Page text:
ACC Commander’s Group turns 30

  • Published
  • Air Combat Command Public Affairs

Air Combat Command is celebrating its 30th anniversary this year. The command was created through the merger of Tactical Air Command and Strategic Air Command. 

Retired Gen. John M. Loh, ACC’s first commander, recognized it would take a monumental change in culture to get this new command off the ground. He envisioned a group of active civic leaders -- the ACC Commander’s Airpower Advisory Group -- to support the command’s many bases and missions with this endeavor. 

“The fact that airpower was part of the name was important; it was a signal that this group would be mission-focused,” Loh said. “We arranged for these members to be part of the command’s training exercises and the launch of new technologies, like the B-2 Spirit Bomber, because we wanted them to understand what was important to the command and the work our Airmen were putting in.” 

Early members of the group were instrumental in navigating issues like Base Realignment and Closure and defining ACC’s new identity. 

“The group was full of wonderfully dedicated people. Not only did they exceed my expectations in every way, the group became a model for other major commands,” Loh said. “Commanders would call me to ask how they could get something similar started for their units.”

That same group, now known as the ACC Commander’s Group, continues its advocacy role for the command today. Each installation has a primary and alternate member who attends semiannual meetings to learn about ACC’s mission, priorities and challenges. These meetings, along with regular updates from the command, help reduce the knowledge gap between the Air Force and local communities.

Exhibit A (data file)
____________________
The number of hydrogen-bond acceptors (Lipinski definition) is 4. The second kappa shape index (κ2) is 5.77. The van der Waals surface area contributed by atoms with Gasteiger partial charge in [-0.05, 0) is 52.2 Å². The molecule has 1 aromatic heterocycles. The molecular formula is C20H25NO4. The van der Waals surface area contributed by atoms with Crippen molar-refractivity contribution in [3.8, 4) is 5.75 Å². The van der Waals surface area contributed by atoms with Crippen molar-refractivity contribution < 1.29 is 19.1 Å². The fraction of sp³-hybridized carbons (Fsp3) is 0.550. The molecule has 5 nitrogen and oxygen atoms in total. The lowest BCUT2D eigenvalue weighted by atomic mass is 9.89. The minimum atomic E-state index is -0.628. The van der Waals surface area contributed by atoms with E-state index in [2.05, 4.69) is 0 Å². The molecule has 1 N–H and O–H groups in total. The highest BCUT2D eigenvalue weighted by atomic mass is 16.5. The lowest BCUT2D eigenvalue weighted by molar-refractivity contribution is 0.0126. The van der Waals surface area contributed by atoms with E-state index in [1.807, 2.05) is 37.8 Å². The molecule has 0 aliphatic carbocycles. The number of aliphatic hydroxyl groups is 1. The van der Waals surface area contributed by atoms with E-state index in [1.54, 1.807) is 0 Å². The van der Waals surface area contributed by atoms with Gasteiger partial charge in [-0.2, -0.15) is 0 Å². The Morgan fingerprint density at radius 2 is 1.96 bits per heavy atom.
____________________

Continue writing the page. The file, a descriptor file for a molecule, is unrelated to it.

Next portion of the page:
Many CG members also support their local installations through community service projects for Airmen and their families.

John Hansen is an original member of the CG and an Army veteran. As the president of the Offutt Advisory Council at Offutt AFB, Nebraska, he oversees a variety of annual efforts to assist the base, including non-ACC units. The advisory group’s signature picnic event, the Wild Blue Yonder, raised $40,000 to help families with deployed service members in 2021. 

“What I have enjoyed the most about being part of the CG over the years has been the relationships I established with the other members and the various military leaders – it’s great to bring passionate people together to support the command and to learn from each other,” said Hansen. 

He said, creating a strong bond between the community and the service members has always been his highest priority. He’s emphasized a “one family” model out at Offutt.

An honest, supportive network of relationships between ACC and communities across the nation remains a cornerstone of the command more than 30 years after the CG was conceived. 

“The support our Airmen and their families receive from their local communities has been vital to creating a resilient and ready force,” said Gen. Mark Kelly, current ACC commander. “Now more than ever, we need a unity of effort as we tackle the challenging issues of today and prepare our force for the future.”